Engaging in trade isn’t just about expanding market share and increasing profits. Finding customers overseas allows you to get up close and personal with customers in another culture; customers who may ask for improvements in your product and service lines that will result in exponential growth elsewhere. It will also make you more resistant to fluctuations in the American economy. Exports can be a lifeline when the U.S. has an economic downturn. Exporting not only opens your eyes; it opens doors.
Best of all, engaging in trade doesn’t require a substantial investment in materials, equipment or human capital. You can start small and grow organically. You can strategically choose your markets, suppliers and customers and determine when it’s the right time to expand your exports.
Assessing Your Export Readiness
The more pressing question isn’t whether you should engage in trade, but whether you’re ready for it. For many businesses, the process can seem daunting. Granted, it’s not as easy as ringing up a sale in your store and handing a bag to your customer over the counter. But it’s not as difficult as you may think.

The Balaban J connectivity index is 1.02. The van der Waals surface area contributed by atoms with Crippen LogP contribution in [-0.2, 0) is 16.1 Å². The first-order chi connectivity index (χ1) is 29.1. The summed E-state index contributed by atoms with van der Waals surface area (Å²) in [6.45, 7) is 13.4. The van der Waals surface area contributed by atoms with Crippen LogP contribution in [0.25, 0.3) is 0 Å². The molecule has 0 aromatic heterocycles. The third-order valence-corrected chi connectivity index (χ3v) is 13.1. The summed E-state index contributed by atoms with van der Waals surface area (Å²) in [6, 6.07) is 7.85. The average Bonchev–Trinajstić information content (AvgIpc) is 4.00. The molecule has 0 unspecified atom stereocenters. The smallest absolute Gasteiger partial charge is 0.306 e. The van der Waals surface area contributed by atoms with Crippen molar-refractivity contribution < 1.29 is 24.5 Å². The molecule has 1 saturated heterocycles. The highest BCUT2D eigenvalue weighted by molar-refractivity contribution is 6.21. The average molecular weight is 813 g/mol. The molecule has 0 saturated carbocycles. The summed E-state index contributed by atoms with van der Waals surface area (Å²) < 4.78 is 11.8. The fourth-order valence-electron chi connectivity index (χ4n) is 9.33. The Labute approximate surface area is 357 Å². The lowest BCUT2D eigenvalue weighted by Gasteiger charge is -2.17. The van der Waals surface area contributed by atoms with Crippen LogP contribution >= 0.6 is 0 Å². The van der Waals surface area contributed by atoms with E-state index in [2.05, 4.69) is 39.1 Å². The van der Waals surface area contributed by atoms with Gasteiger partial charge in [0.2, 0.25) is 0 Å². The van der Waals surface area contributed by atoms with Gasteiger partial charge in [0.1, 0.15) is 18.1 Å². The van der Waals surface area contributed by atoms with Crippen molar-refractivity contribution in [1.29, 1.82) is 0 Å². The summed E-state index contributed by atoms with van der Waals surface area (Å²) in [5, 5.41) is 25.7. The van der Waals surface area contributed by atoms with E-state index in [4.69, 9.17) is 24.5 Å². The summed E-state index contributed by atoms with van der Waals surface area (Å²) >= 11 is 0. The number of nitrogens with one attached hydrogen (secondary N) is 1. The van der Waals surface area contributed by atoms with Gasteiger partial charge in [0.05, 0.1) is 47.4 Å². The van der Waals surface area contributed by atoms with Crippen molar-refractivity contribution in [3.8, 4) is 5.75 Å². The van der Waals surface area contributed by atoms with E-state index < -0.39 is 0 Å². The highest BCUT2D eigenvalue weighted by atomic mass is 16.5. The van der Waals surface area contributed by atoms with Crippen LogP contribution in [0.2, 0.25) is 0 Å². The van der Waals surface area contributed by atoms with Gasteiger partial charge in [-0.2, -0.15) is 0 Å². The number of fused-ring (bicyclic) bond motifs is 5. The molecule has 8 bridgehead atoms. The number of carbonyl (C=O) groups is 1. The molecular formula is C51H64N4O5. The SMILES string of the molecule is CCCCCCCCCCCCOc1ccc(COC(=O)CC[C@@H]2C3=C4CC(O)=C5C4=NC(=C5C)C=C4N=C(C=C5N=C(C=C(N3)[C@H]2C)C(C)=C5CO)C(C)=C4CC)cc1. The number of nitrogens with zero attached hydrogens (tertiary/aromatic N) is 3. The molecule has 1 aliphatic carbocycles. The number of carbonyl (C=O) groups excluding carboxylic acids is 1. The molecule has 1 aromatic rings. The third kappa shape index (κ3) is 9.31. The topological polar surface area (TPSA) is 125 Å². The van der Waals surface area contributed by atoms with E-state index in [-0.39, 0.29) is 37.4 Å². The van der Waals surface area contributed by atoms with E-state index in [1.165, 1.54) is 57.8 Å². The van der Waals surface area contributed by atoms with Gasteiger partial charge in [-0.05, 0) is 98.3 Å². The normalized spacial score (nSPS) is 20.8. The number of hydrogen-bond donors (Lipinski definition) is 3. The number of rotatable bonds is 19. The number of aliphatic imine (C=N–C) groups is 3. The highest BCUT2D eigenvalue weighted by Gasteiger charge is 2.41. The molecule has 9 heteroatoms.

Here are some questions to guide you in an initial assessment.
1. Do you currently have a product or service that is selling well in domestic markets?
If your product or service has demand in the U.S., the chances are good that customers in other countries will be interested in it as well. However, as noted earlier, 95% of the world’s customers lie beyond the U.S.’s borders. Selling to only 5% of the potential market may not be the best growth strategy.
2. Do you have an interest in developing new markets and devoting some time and energy to the process?
If you aren’t, then it’s time to close this lesson and move to the next. The #1 determining factor in a successful export program is commitment at the highest level. It requires initial research and the development of an export plan with specific targets, options for entering initial markets and a target list of prospects. Unfortunately, many companies tackle exporting halfheartedly, which can be a costly mistake.